Campaigner wants improvements in neurological care

Calum ferguson web

Sue Ryder is calling for the Scottish Government to push health boards to ensure that progress is made

6th December 2017 by Gareth Jones 0 Comments

A Motor Neurone Disease (MND) campaigner has backed calls for improvements in neurological care in Scotland.

Calum Ferguson was diagnosed with MND in 2010 when he was just 46 years old.

The father of three from Dunblane continued to work for a further two years until he became wheelchair bound in March 2012. He was transferred to Strathcarron Hospice nine months later where he was ventilated, had a feeding tube fitted and was not expected to live for more than six weeks.

However, having originally been sent home to die with a care package in place from Stirling Council and NHS Forth Valley, a combination of round the clock care, equipment and physiotherapy led to Calum’s condition stabilising and he is looking forward to spending another Christmas with his family.

And now he is backing Sue Ryder’s Rewrite the Future campaign, which is calling for the Scottish Government to take forward improvements in neurological care in Scotland.

“I am living proof that having a good care package in place prolongs life,” he said.

“A life is a precious gift and due to the lack of care provisions many families are having less time to spend with their loved ones.

“I see myself as one of the few fortunate ones as there are many MND sufferers out there who, due to the postcode lottery, have limited access to much of this care and equipment.

“But this needs to change – everyone with a neurological condition should be entitled to far better care packages so that they can make the most of the life they have left.”

Sue Ryder’s second Rewrite the Future report, published this year, built on the original study with a view to establishing how much progress had been made and what difference the integration of health and social care was making to the lives of people with neurological conditions.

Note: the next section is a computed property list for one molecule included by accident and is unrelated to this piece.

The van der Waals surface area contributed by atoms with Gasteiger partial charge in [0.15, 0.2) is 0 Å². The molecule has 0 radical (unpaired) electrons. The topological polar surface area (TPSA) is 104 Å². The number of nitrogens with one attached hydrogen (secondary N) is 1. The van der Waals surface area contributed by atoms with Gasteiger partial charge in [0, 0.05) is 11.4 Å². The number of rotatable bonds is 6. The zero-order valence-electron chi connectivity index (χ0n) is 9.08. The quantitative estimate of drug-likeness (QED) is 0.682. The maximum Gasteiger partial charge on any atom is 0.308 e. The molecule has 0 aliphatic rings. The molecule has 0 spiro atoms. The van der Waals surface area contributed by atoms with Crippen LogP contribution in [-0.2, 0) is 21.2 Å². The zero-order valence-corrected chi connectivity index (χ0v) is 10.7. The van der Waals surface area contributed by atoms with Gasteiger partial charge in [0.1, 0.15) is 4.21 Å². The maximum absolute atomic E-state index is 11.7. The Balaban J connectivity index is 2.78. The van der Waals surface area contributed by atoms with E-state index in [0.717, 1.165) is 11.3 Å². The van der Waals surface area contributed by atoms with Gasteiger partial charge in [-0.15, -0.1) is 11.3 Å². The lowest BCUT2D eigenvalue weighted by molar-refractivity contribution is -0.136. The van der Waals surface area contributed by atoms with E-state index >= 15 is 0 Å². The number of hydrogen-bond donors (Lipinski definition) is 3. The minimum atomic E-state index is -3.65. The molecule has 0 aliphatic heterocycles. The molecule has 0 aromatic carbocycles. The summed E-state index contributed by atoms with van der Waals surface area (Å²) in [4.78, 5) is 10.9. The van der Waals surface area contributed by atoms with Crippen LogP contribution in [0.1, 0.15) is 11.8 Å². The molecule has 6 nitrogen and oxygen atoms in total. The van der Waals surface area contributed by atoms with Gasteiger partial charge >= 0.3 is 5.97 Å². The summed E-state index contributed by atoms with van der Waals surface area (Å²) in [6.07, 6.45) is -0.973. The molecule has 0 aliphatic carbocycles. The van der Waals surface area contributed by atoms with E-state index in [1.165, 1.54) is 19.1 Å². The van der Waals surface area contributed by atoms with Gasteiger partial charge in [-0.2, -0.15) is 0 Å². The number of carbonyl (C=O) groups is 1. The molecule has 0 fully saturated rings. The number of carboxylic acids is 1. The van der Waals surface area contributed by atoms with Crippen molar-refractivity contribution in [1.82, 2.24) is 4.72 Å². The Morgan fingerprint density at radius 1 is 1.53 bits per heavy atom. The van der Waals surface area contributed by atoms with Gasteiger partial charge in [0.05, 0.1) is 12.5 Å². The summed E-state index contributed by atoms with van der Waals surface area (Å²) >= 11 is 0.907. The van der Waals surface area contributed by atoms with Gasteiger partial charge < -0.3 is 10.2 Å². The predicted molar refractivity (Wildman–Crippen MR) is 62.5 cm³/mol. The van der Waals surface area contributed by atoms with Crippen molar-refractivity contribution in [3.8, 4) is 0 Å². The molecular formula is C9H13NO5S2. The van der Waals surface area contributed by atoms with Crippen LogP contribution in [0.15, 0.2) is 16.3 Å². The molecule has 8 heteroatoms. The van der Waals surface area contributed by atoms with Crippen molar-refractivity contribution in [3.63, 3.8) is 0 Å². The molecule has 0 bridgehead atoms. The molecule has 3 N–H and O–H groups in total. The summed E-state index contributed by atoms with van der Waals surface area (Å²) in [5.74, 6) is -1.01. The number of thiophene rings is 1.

It found that while progress was being made at a national level, not much had changed on the ground for people with neurological conditions.

Despite being asked last time round if health boards had a neurological services plan, in line with the national clinical standards, this time round the situation hadn't improved.

Nine out of Scotland’s 14 health boards had no such plan, one said it had a draft plan and four had plans which expire this year.

A debate on the issue was held in the Scottish Parliament this week, with the government pledging to do everything in its power to address the situation.

Pamela Mackenzie, director of neurological care and Scotland at Sue Ryder, said: “The integration of health and social care, so far, has done little to improve services on the ground for people with neurological conditions.

“Indeed, they are at risk of being left behind as reforms continue.

“Sue Ryder welcomes the Scottish Government’s commitment to improving neurological care and believes the action plan, together with new standards for neurological care, has the potential to be a major step forwards in improving care.”

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